Lincoln, Abraham, as sixteenth President
- Lincoln, Abraham, as sixteenth President
- Autograph letter draft signed ("A. Lincoln"), to General Ulysses S. Grant, "In the Field," regarding Grant's "work" in bringing the Civil War to an end.
- ink on paper
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Lincoln had gone to Richmond, Virginia, for secret meetings with Confederate Assistant Secretary of War John A. Campbell for ending the Civil War. Stopping at City Point on his way back to Washington, Lincoln sent the present report to his commanding general, beginning with the news of an accident involving his Secretary of State.
“Secretary Seward was thrown from his carriage yesterday and seriously injured. This, with other matters, will take me to Washington soon. I was at Richmond yesterday and the day before, when and where Judge Campbell (who was with Messrs. Hunter and Stephens, in February) called on me and made such representations as induced me to put in his hands an informal paper respecting the propositions in my letter of instructions to Mr. Seward (which you remember) and adding that if the war be now further persisted in [carteted in “by the rebels”] confiscated property shall, at the least, bear the additional cost, and that confiscations shall be remitted to the people of any States which will now promptly, and in good faith, withdraw its troops and other support, from resistance to the government.” Lincoln alludes here to the failed Hampton Roads peace conference, held on 3 February 1865, when Lincoln and Seward met with Campbell, Confederate Vice President Alexander Stephenson and Confederate Senator Robert Hunter. The “informal paper” that Lincoln put in Campbell’s hands insisted on three indispensable points: the restoration of national authority throughout the United States; no compromise on the eventual abolition of slavery; no cessation of hostilities without a full surrender of the Confederate forces.
Lincoln next described the reaction to the meeting of his Confederate counterpart, the only high ranking member of the CSA government to remain in Richmond after its occupation by the Union Army, “Judge Campbell thought it not impossible that the rebel Legislature of Virginia would do the latter, if permitted; and accordingly, I addressed a private letter to General Weizel, (with permission for Judge Campbell to see it) telling him [careted in “Gen W.”] that if they attempt this, to permit and protect them, unless they attempt something hostile to the United States, in which case, to give them notice and reasonable time to leave, and to arrest any remaining after such time.” Godfrey Weitzel commanded all Union troops north of the Appomattox River, including those quartered in Richmond.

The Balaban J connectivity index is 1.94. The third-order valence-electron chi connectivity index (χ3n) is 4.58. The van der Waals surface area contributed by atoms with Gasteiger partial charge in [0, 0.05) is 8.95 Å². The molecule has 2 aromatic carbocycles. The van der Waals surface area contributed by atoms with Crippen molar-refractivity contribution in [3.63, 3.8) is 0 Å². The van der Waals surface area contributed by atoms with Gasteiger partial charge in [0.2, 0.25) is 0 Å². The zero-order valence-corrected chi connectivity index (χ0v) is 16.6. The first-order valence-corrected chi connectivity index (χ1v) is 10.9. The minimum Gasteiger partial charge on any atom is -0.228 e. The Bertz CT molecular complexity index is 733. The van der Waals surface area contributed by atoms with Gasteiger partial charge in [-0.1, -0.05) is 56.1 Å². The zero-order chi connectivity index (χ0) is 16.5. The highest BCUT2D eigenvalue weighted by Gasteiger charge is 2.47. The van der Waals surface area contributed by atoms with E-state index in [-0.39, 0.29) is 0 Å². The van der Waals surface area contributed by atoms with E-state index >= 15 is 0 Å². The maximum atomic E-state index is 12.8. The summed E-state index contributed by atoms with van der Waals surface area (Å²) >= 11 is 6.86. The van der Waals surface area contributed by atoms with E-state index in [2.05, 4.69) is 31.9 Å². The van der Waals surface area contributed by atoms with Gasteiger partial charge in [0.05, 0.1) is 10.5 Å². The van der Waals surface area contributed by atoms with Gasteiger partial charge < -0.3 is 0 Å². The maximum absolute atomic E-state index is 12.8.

In concluding his letter, Lincoln admits that his negotiations are unlikely to have any significant effect — and yet it is clear that he recognized that, one way or the other, the Civil War was in its in final days. “I do not think it very probable that anything will come of this; but I have thought best to notify you, so that if you should see signs you may understand them. From your recent despatches it seems that you are pretty effectively withdrawing the Virginia troops from opposition to the government. Nothing I have done, or probably shall do, is to delay or hinder [careted in “or interfere with”] you in your work.” Four days later General Grant completed his work when Robert E. Lee surrendered his Army of Northern Virginia at Appomattox Court House.
While the present draft is perfectly legible, Lincoln may have recognized the gravity of its import and wanted to send Grant a perfectly clean version, with no emendations careted in above the regular lines of text. Or he may have wanted to retain a copy to share with his Secretary of War, Edwin Stanton, so the latter would know exactly what directions General Grant had received from the President. Stanton, likely also recognizing the significance of the text, retained the draft, and it has descended in his family to the present owner.